Prior to an interview on Friday about Twitter’s “staying power,” Caitlin Murphy (KIRO intern, UW grad) asked me that question. In preparation for our meeting, I tweeted: “Why do you like Twitter? Which is your favorite, Twitter or Facebook?” I also looked at some of the answers to the question “What would you say to a friend who asked you about Twitter?” from our spring survey.
Here’s what some of y’all said on Twitter:
From Paolo Mottola (@paolojr):
Twitter is my social RSS feed, but Facebook is where I socialize. Facebook>Twitter IMO
From Tarja Kallinen (@tkallinen):
I like twitter because it’s easy (with iPhone), instant, brief, just main points. I like Facebook too but it’s more labor-intensive
One more thing about FB vs Twitter: on FB you’re communicating w/ friends-feels inappropriate to be too opinionated or political.
From James Roberts (@jrnoded):
twitter by a long [shot] – no hidden agendas (well maybe) but just conversation no fluff.
From Shannon Huggins (@shuggins_6):
Depends on what I want to do.
From Walt Boyes (@waltboyes)
twitter for fast breaking stuff, facebook for most everything else.
From Elaine Nelson (@epersonae)
re twitter vs facebook: twitter, definitely. it doesn’t try to absorb my whole online life.
And some of our anonymous survey participants (data to be released in 2010 with the Twitter book):
- [Twitter] connects you to your choice of social nervous system.
- Ultimately the value in Twitter is specifically due to the length restriction of messages.
- [Twitter is] the main way I keep in touch with friends, meet new people, get my news, follow what’s going on in Seattle…
- Twitter, from the view point of a television news person, offers a chance to communicate with the community and put a human face onto an industry often maligned as a “faceless corporate monster.”
Those comments mirror my biases:
- Brevity is good. (Count the number of characters in each of the 10 Commandments in the Old Testament – only two are more than 140 and I can easily edit those two to fewer than 140 characters without affecting meaning.)
- Simple is good. (I’m now using NutshellMail so that I don’t have to deal with the Facebook interface.)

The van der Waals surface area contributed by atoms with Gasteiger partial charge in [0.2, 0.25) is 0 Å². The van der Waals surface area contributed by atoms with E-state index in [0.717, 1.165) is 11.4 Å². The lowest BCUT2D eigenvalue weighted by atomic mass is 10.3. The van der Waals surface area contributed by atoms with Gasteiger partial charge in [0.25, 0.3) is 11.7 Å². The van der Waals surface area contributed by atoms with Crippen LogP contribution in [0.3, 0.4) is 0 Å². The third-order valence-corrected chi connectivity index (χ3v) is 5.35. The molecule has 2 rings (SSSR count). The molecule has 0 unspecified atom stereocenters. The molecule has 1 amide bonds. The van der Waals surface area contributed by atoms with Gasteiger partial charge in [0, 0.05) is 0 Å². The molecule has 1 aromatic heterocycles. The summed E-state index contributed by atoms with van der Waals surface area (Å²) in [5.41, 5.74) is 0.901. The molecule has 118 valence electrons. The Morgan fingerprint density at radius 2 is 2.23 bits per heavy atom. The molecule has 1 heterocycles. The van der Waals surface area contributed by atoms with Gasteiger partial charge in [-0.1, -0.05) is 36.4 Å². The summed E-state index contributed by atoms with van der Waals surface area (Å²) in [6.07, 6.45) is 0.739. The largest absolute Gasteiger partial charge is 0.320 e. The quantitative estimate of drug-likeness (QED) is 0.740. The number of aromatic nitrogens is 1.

- Openness is good. (I used to think of tweets as being ephemeral, but now that I’m getting Facebook updates via NutshellMail, I realize that it is the Facebook status that is truly ephemeral, if you have friended more than a few people).
- Single-purpose is good. (Generally speaking, I prefer tools designed for a job than a Swiss-army knife.)
When Caitlin asked “how do people use Twitter?” I laughed and replied, “how do people use the phone?”
I was being slightly facetious, but only slightly. For example, it wasn’t that long ago that one of my best friends from college kept a cellphone for “emergencies only” (think flat tire). At the same point in time, my mother was using a cellphone for its “weekends free” long distance plan: it was how she kept in touch with her sisters.
Twitter is a communications tool, a tool that can be used in a myriad of ways, just like the phone. Just like “the mail.” Just like faxes. Just like email. Just like “blogs.” Just like printing presses!
We talked about the differences between Twitter and Facebook (openness, reciprocity) and the current tension arising from Mark Zuckerman’s efforts to strong-arm members into being more “public” with their information (“user-generated content”).
On the “where do you think Twitter will be in five years” question (“staying power”) … I reminded her that five years ago we didn’t have YouTube (founded in February 2005) and yet by May 2006 its viewership has passed CNN. Instead, I told her that what we are calling “the real time” (public) web is what is here to stay.
How we are going to be accessing the real-time web in five years? That’s where my crystal ball gets cloudy. How clear is yours?
Related: Tim O’Reilly, Why I Love Twitter
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